Does HTC violate Apple patents because Android founder Andy Rubin was inspired by them when he worked at Apple?
Long title, longer legal filing, but the gist is Apple seems to be claiming Android founder Andy Rubin was working for Apple and reporting to the man who filed for a patent on Apple's behalf that Apple is now suing HTC for violating in their Android phones. Even longer:
Android and Mr. Rubin's relevant background does not start, as HTC would like the Commission to believe, with his work at General Magic or Danger in the mid-1990s. In reality, as the evidence revealed at the hearing, Mr. Rubin began his career at Apple in the early 1990s and worked as a low-level engineer specifically reporting to the inventors of the '263 [realtime API] patent at the exact time their invention was being conceived and developed. [...] It is thus no wonder that the infringing Android platform used the claimed subsystem approach of the '263 patent that allows for flexibility of design and enables the platform to be "highly customizable and expandable" as HTC touts. [...] While Mr. Rubin's inspiration for the Android framework may not be directly relevant to the pending petitions for review, that HTC felt compelled to distort this history is illustrative of the liberties it takes in attacking the ALJ's [initial determination] and the substantial evidence supporting the ALJ's findings.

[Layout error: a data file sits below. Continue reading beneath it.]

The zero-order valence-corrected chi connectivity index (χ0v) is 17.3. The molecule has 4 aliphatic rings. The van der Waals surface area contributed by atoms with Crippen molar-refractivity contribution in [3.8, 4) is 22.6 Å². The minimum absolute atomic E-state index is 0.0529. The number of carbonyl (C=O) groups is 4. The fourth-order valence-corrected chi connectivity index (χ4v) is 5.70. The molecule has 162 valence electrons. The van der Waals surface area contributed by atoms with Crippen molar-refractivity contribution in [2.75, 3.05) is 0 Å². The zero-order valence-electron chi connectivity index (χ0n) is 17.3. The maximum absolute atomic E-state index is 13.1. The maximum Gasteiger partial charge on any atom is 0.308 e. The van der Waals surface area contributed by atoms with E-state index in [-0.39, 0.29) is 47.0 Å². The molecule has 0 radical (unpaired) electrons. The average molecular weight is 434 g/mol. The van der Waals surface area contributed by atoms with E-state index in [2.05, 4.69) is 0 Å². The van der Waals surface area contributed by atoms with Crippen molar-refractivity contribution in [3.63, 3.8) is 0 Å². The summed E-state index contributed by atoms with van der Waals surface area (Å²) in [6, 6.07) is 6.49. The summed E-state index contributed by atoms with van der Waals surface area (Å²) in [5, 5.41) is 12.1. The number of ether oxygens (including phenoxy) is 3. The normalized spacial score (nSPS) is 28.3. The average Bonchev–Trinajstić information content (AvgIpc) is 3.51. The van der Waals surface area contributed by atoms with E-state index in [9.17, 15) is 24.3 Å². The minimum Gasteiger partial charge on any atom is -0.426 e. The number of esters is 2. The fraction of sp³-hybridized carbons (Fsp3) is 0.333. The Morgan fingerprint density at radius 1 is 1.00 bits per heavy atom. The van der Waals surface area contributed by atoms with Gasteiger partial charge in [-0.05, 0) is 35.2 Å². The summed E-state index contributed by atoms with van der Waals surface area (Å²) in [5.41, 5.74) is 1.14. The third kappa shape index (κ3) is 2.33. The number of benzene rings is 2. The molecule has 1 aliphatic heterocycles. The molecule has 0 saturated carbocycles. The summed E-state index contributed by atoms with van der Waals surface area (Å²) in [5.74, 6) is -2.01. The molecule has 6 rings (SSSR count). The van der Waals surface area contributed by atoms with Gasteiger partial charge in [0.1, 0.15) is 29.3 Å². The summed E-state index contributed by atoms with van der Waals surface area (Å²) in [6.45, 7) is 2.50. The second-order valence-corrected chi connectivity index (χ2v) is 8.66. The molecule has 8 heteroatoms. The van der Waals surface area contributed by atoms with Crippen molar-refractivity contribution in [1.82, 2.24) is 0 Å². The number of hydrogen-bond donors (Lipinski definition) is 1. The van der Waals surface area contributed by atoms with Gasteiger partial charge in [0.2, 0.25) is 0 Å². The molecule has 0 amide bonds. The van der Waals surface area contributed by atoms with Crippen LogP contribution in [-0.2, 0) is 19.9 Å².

FOSS Patents Florian Mueler says that since Rubin works for Google, not HTC, this would be far more meaningful if Apple eventually sues Google directly, or if/when Google's Motorola purchase goes through.
Google (or a Google subsidiary like [Motorola Mobility) would almost certainly be found to infringe the relevant patent intentionally, and willful infringement would greatly increase Apple's chances of obtaining an injunction as well as triple damages.
Mueler also points out Rubin and co. may have willfully infringed Oracle (formerly Sun) Java patents in Android as well.
Regardless of where you fall on the whole Apple vs. Android and patent system issues, right now it's just more fuel for the legal soap opera. Would Google throw Rubin under the bus on this?